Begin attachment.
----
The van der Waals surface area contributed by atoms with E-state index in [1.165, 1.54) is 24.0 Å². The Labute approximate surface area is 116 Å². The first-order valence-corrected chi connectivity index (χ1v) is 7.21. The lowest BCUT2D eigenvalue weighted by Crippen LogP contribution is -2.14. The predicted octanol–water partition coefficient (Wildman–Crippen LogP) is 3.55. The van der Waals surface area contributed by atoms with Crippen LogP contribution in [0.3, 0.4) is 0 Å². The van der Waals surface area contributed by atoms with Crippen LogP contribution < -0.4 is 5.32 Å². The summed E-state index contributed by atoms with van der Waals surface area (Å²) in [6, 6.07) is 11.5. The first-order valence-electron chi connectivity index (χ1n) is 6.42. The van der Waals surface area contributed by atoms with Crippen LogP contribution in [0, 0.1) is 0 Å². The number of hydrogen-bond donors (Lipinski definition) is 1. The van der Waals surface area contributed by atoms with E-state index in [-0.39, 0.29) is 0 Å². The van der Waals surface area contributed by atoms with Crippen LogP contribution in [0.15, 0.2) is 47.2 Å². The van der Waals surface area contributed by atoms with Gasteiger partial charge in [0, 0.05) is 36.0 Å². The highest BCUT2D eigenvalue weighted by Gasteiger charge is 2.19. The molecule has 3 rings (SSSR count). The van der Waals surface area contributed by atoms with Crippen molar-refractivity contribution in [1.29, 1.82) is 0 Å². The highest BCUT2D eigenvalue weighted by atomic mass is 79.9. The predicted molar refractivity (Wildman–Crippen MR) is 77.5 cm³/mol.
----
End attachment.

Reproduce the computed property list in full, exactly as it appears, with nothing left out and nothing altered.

The van der Waals surface area contributed by atoms with E-state index in [1.165, 1.54) is 24.0 Å². The Labute approximate surface area is 116 Å². The first-order valence-corrected chi connectivity index (χ1v) is 7.21. The lowest BCUT2D eigenvalue weighted by Crippen LogP contribution is -2.14. The predicted octanol–water partition coefficient (Wildman–Crippen LogP) is 3.55. The van der Waals surface area contributed by atoms with Crippen LogP contribution in [0.3, 0.4) is 0 Å². The van der Waals surface area contributed by atoms with Crippen LogP contribution < -0.4 is 5.32 Å². The summed E-state index contributed by atoms with van der Waals surface area (Å²) in [6, 6.07) is 11.5. The first-order valence-electron chi connectivity index (χ1n) is 6.42. The van der Waals surface area contributed by atoms with Crippen LogP contribution in [0, 0.1) is 0 Å². The number of hydrogen-bond donors (Lipinski definition) is 1. The van der Waals surface area contributed by atoms with E-state index in [-0.39, 0.29) is 0 Å². The van der Waals surface area contributed by atoms with Crippen LogP contribution in [0.15, 0.2) is 47.2 Å². The van der Waals surface area contributed by atoms with Gasteiger partial charge in [0, 0.05) is 36.0 Å². The highest BCUT2D eigenvalue weighted by Gasteiger charge is 2.19. The molecule has 3 rings (SSSR count). The van der Waals surface area contributed by atoms with Crippen molar-refractivity contribution in [1.29, 1.82) is 0 Å². The highest BCUT2D eigenvalue weighted by atomic mass is 79.9. The predicted molar refractivity (Wildman–Crippen MR) is 77.5 cm³/mol.